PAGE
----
FMCSA Eases Requirements for CDL-Seeking Military Veterans
Tuesday, Nov 8 2016 admin
It can be difficult to get into the trucking world. You’ve got to pass your commercial driver’s license exam, get a Department of Transportation physical exam, and go through a whole lot of paperwork before you are paid for your first mile. Now tack on the fact that you are a military personnel, either active duty on leave or a veteran. You are faced with a whole new slew of roadblocks that will prevent you from finding trucking jobs back in the states. Since you don’t have truck driving experience from a trucking company in the US, it looks like you are a rookie driver. What does this mean, and how is the Federal Motor Carrier Safety Administration trying to reverse this issue?
Problems for Military Persons Finding Trucking Jobs
Whether or not you are in the military it can be very difficult to get that first trucking job. The main source of contention is that trucking companies require you to have so many months, or even years, of behind the wheel experience. If you have not worked with a trucking company, per say, then you don’t have this experience to report on your resume. This is a major problem for rookie drivers, and also the reason that more and more truckers are going to trucking schools that are sponsored by trucking companies. It is also a big issue for veterans who don’t have that experience, but whom have plenty of other trucking experience to their credit.
Military Experience Counts
For soldiers who were truck drivers in the military, they may not have highway miles to show for, but they do have real world experience. They know how to operate a heavy truck, they are familiar with truck engines and repairs, and most importantly, they know what to do when the going gets tough. Military truck drivers may not have driven a million highway miles, but they sure have driven on some of the roughest, most dangerous and least accommodating terrain on the planet. That should count for something right?
Then you have the military training that is provided to all soldiers, which has instilled hard work, dedication, commitment, and steadfastness in their frame of mind. All of these traits are well beloved by any company and especially trucking companies that see the greatest turnover rates. So what is the holdup on hiring these vets for trucking jobs in the US?
The FMCSA Extends Waiver Deadline for Military Truckers
The FMCSA is the holdup, or at least it has been on the account of requiring military personnel to apply for a skills test waiver within 90 days of returning to the states. This was a big issue in the past as military personnel who don’t fill out this waiver form within those first three months of returning home did not qualify for getting their CDL for US trucking jobs. That was quite a short time for these soldiers to take care of this business, which left most would-be truckers in the lurch.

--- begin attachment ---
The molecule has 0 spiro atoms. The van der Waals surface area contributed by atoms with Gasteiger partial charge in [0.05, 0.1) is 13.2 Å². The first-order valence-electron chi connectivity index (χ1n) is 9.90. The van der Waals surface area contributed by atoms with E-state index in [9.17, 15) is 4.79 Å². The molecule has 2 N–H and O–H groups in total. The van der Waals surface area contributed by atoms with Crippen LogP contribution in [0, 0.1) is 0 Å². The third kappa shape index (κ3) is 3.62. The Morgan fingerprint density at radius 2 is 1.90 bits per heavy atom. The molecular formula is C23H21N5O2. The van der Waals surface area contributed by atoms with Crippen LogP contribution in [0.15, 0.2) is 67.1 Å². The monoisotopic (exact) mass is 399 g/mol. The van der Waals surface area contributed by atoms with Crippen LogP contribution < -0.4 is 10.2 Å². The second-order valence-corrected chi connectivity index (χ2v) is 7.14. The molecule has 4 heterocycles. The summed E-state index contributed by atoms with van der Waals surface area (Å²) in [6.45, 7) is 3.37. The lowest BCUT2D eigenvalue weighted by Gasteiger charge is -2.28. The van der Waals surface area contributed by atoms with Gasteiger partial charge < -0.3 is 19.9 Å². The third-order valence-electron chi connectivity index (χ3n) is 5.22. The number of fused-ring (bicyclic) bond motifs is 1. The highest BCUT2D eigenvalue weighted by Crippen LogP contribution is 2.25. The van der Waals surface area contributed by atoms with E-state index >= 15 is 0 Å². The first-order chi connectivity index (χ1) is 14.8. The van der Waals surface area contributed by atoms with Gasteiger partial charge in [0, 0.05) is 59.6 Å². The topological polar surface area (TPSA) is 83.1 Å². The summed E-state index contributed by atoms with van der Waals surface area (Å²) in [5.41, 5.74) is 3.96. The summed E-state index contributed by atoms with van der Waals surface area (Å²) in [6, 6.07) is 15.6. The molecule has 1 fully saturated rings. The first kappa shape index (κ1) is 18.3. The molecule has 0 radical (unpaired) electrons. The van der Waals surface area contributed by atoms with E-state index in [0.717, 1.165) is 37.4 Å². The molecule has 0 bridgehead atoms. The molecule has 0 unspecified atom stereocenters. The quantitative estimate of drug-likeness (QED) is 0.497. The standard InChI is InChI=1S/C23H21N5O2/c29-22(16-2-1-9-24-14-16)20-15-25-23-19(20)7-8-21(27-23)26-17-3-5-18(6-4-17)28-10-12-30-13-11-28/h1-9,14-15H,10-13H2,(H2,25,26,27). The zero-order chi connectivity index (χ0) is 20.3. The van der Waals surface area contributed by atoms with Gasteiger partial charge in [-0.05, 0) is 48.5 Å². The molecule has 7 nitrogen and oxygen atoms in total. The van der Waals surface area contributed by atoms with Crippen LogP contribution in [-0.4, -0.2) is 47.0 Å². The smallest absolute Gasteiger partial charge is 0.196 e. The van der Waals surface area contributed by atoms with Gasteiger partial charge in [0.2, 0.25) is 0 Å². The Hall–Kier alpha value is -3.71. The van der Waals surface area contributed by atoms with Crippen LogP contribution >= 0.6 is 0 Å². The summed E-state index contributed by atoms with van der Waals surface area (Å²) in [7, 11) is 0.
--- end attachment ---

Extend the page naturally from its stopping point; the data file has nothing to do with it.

For one, if you have been overseas for months, if not years, and you return to the US for some R and R, the last thing on your mind is to fill out that waiver by the deadline. In fact, most military drivers are not even likely to be aware of such a waiver until they start to apply for truck driving jobs. By then it’s likely too late for these potential truckers to handle the paperwork for the waiver. As a result of this short time frame the FMCSA has extended the waiver opportunity for 12 months after a soldier has returned home.
CDL Applications Online for Military Personnel
Additionally, states are now able to accept online applications for CDLs from active duty personnel where they are stationed at. States can also administer CDL written and skills exams to soldiers in their current state of residence, and then submit that to their home state in order for the individual to receive their CDL.
This is a huge improvement from before, whereas a soldier would have to return to their home state, which may be thousands of miles away from the state where they are currently stationed. By giving these soldiers a chance to apply online, it gives them a greater opportunity to get their CDLs without having to jump through hoops.
The goal is to get more experienced truck drivers behind the wheel of big rigs, and military personnel are part of the strongest work force we have to date. By extending the waiver for applying for a skills test, in addition to freeing up the CDL exam requirements for military personnel, the FMCSA is showing vast improvement in the way they treat military vets who are truck drivers.
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